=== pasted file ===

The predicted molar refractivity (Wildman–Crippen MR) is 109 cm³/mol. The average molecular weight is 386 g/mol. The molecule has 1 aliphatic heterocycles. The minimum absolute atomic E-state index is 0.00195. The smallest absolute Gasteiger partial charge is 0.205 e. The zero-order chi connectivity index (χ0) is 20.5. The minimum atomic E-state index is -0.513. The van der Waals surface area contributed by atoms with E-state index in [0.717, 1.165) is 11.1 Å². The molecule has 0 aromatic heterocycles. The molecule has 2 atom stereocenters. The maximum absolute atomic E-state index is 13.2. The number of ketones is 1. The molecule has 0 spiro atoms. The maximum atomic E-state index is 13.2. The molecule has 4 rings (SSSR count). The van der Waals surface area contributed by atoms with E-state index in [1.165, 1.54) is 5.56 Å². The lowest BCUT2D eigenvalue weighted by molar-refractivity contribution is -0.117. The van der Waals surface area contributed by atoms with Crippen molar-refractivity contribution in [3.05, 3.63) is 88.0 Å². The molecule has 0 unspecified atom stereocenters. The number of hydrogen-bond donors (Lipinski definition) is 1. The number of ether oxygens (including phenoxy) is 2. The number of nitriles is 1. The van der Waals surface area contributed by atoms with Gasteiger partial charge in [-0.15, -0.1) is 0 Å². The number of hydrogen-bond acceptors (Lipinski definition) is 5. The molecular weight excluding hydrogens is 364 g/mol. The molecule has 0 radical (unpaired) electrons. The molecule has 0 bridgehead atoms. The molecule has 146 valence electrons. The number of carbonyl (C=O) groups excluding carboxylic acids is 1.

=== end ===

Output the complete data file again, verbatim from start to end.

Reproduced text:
The predicted molar refractivity (Wildman–Crippen MR) is 109 cm³/mol. The average molecular weight is 386 g/mol. The molecule has 1 aliphatic heterocycles. The minimum absolute atomic E-state index is 0.00195. The smallest absolute Gasteiger partial charge is 0.205 e. The zero-order chi connectivity index (χ0) is 20.5. The minimum atomic E-state index is -0.513. The van der Waals surface area contributed by atoms with E-state index in [0.717, 1.165) is 11.1 Å². The molecule has 0 aromatic heterocycles. The molecule has 2 atom stereocenters. The maximum absolute atomic E-state index is 13.2. The number of ketones is 1. The molecule has 0 spiro atoms. The maximum atomic E-state index is 13.2. The molecule has 4 rings (SSSR count). The van der Waals surface area contributed by atoms with E-state index in [1.165, 1.54) is 5.56 Å². The lowest BCUT2D eigenvalue weighted by molar-refractivity contribution is -0.117. The van der Waals surface area contributed by atoms with Crippen molar-refractivity contribution in [3.05, 3.63) is 88.0 Å². The molecule has 0 unspecified atom stereocenters. The number of hydrogen-bond donors (Lipinski definition) is 1. The number of ether oxygens (including phenoxy) is 2. The number of nitriles is 1. The van der Waals surface area contributed by atoms with Gasteiger partial charge in [-0.15, -0.1) is 0 Å². The number of hydrogen-bond acceptors (Lipinski definition) is 5. The molecular weight excluding hydrogens is 364 g/mol. The molecule has 0 radical (unpaired) electrons. The molecule has 0 bridgehead atoms. The molecule has 146 valence electrons. The number of carbonyl (C=O) groups excluding carboxylic acids is 1.